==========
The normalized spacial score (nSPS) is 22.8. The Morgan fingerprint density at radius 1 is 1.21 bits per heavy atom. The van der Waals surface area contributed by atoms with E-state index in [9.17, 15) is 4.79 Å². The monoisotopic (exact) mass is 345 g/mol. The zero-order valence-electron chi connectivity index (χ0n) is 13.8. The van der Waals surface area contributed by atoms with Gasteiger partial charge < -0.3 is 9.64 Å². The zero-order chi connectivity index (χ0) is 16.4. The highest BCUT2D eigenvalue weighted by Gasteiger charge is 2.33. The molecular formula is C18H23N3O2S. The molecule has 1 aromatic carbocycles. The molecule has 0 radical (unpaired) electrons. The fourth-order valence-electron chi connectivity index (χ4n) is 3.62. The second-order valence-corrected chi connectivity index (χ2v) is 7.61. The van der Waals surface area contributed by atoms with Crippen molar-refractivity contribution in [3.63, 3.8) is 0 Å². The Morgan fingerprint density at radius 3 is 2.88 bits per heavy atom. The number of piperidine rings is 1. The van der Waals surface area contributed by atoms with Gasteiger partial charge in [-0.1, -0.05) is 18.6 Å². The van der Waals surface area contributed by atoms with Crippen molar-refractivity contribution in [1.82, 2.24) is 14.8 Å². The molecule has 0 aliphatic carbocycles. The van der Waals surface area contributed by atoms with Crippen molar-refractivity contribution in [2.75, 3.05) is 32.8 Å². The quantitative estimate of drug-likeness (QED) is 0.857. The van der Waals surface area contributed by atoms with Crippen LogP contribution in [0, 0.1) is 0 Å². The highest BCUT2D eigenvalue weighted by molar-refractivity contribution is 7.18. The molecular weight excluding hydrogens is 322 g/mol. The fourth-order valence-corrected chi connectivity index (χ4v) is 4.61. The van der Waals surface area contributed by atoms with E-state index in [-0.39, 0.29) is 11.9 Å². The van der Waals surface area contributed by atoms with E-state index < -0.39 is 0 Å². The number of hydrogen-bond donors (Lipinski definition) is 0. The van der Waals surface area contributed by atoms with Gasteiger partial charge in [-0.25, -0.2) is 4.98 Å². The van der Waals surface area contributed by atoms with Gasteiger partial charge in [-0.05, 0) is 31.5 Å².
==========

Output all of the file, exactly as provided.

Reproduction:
The normalized spacial score (nSPS) is 22.8. The Morgan fingerprint density at radius 1 is 1.21 bits per heavy atom. The van der Waals surface area contributed by atoms with E-state index in [9.17, 15) is 4.79 Å². The monoisotopic (exact) mass is 345 g/mol. The zero-order valence-electron chi connectivity index (χ0n) is 13.8. The van der Waals surface area contributed by atoms with Gasteiger partial charge < -0.3 is 9.64 Å². The zero-order chi connectivity index (χ0) is 16.4. The highest BCUT2D eigenvalue weighted by Gasteiger charge is 2.33. The molecular formula is C18H23N3O2S. The molecule has 1 aromatic carbocycles. The molecule has 0 radical (unpaired) electrons. The fourth-order valence-electron chi connectivity index (χ4n) is 3.62. The second-order valence-corrected chi connectivity index (χ2v) is 7.61. The van der Waals surface area contributed by atoms with Crippen molar-refractivity contribution in [3.63, 3.8) is 0 Å². The Morgan fingerprint density at radius 3 is 2.88 bits per heavy atom. The number of piperidine rings is 1. The van der Waals surface area contributed by atoms with Gasteiger partial charge in [-0.1, -0.05) is 18.6 Å². The van der Waals surface area contributed by atoms with Crippen molar-refractivity contribution in [1.82, 2.24) is 14.8 Å². The molecule has 0 aliphatic carbocycles. The van der Waals surface area contributed by atoms with Crippen molar-refractivity contribution in [2.75, 3.05) is 32.8 Å². The quantitative estimate of drug-likeness (QED) is 0.857. The van der Waals surface area contributed by atoms with Crippen LogP contribution in [0, 0.1) is 0 Å². The highest BCUT2D eigenvalue weighted by molar-refractivity contribution is 7.18. The molecular weight excluding hydrogens is 322 g/mol. The fourth-order valence-corrected chi connectivity index (χ4v) is 4.61. The van der Waals surface area contributed by atoms with E-state index in [-0.39, 0.29) is 11.9 Å². The van der Waals surface area contributed by atoms with E-state index < -0.39 is 0 Å². The number of hydrogen-bond donors (Lipinski definition) is 0. The van der Waals surface area contributed by atoms with Gasteiger partial charge in [-0.25, -0.2) is 4.98 Å². The van der Waals surface area contributed by atoms with Gasteiger partial charge in [-0.05, 0) is 31.5 Å².